The Armchair Dermatologist (a.k.a. our Blog...)
Wednesday, March 8, 2017
Posted by Dr Bobby Buka
2017’s Biggest Skin Care Trends, According to Google
Photo via Pixabay
If you have a question about your skin or a skincare product, odds are you’re consulting Google even before you get on the phone with a dermatologist. Google may or may not have the answers you seek, but it definitely has one thing: data about what people are searching for.
The 2017 Google Beauty Trends Report tracked just that: skin care trends based on Google queries spanning three markets — the US, France, and Japan. By identifying and comparing rising and declining search terms, the report provides insight into the considerations and intentions of Googlers in regards to skin care.
For dermatologists, this kind of information often confirms what we already know thanks to our own experience with patients, but on a globalized scale. For our patients, it can paint a picture of rising and falling beauty trends, informing the types of treatment they may choose to pursue next. As it happens, what’s popular in one market now is often another market’s next big trend.
The study started by differentiating types of rising and decline trends, and what they mean. Keep the below definitions in mind to understand which trends are safe and steady, seasonal, or potentially short-lived.
Rising and Falling Trends in the US
Starting on the homefront, sustained risers in the US include epsom salt baths and dead sea mud masks. Similarly popular are the seasonal risers: bath bombs, face masks, and aloe vera. Rising stars that may or may not be indicative of a steady new trend includ charcoal masks, peel-off face masks, and sheet masks.
Clearly masks have caught the American public’s attention, leading to an abundance of Google queries.
Sustained decliners, on the other hand, include olive oil for skin, homemade facials, and manuka honey for acne; seasonal declines include almond oil and homemade foot soaks, while skin bleaching and seaweed lotion are listed among the falling stars.
The report spotlights Vegan Skin Care as a rising trend in the US. Searches in the vegan skincare category grew 83% year over year, with the average American 13 times more likely to Google for vegan skin care products than someone in France. In Japan, this trend does not exist yet.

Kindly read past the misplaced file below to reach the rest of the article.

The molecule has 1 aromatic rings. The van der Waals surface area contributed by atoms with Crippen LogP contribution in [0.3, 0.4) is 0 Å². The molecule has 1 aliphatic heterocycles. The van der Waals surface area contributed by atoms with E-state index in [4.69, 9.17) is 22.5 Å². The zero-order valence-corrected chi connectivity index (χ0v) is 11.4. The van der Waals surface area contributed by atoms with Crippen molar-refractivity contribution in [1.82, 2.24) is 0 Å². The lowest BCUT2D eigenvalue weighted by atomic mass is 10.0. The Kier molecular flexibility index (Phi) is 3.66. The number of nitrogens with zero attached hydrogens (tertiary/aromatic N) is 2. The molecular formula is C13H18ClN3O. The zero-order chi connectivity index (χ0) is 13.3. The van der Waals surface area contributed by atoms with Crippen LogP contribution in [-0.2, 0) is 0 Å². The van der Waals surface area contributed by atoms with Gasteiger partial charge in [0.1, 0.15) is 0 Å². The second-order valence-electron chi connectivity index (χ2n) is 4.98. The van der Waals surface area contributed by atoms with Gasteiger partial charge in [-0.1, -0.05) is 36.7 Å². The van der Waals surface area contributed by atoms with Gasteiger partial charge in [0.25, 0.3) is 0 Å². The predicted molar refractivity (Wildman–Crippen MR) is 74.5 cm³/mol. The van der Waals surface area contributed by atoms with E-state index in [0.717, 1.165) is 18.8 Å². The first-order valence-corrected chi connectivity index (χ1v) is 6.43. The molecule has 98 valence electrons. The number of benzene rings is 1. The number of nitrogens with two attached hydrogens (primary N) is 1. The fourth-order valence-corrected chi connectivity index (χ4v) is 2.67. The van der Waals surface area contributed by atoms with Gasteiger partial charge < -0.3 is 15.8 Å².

Rising and Falling Trends in France
In France, sustained risers (translated into English) include organic coconut oil, organic aloe vera gel, and dermaroll; seasonal risers include marseille soap, face masks, and aloe vera gel. Blackhead masks and black masks are listed among France’s rising stars.
BB cream and argan oil for acne are declining steadily, while lemon for skin and aloe vera for stretch marks are on a seasonal decline. Falling stars include donkey milk soap and in-shower self tanner.
The report spotlights Cellulite Solutions as a top trend in France. Interest in this search term spiked in May, indicating that the onset of warm weather leads to more body-conscious Googlers — far more for the French than Americans (30x) and Japanese people (170x).
Rising and Falling Trends in Japan
Japan’s sustained risers include the terms cleansing, face rollers, and all-in-one gels. Seasonal risers include enzyme face wash, wiping lotion, and whitening cream, and rising stars include hot cleansing, carbonated face wash, and pore cotton swabs.
On the sustained decline are hand towel face wash, shea, and rice bran beauty; seasonal decliners include face fat and chameleon plant toner, while tofu cream, gelatin packs, and medicated soap were all listed among Japan’s falling stars.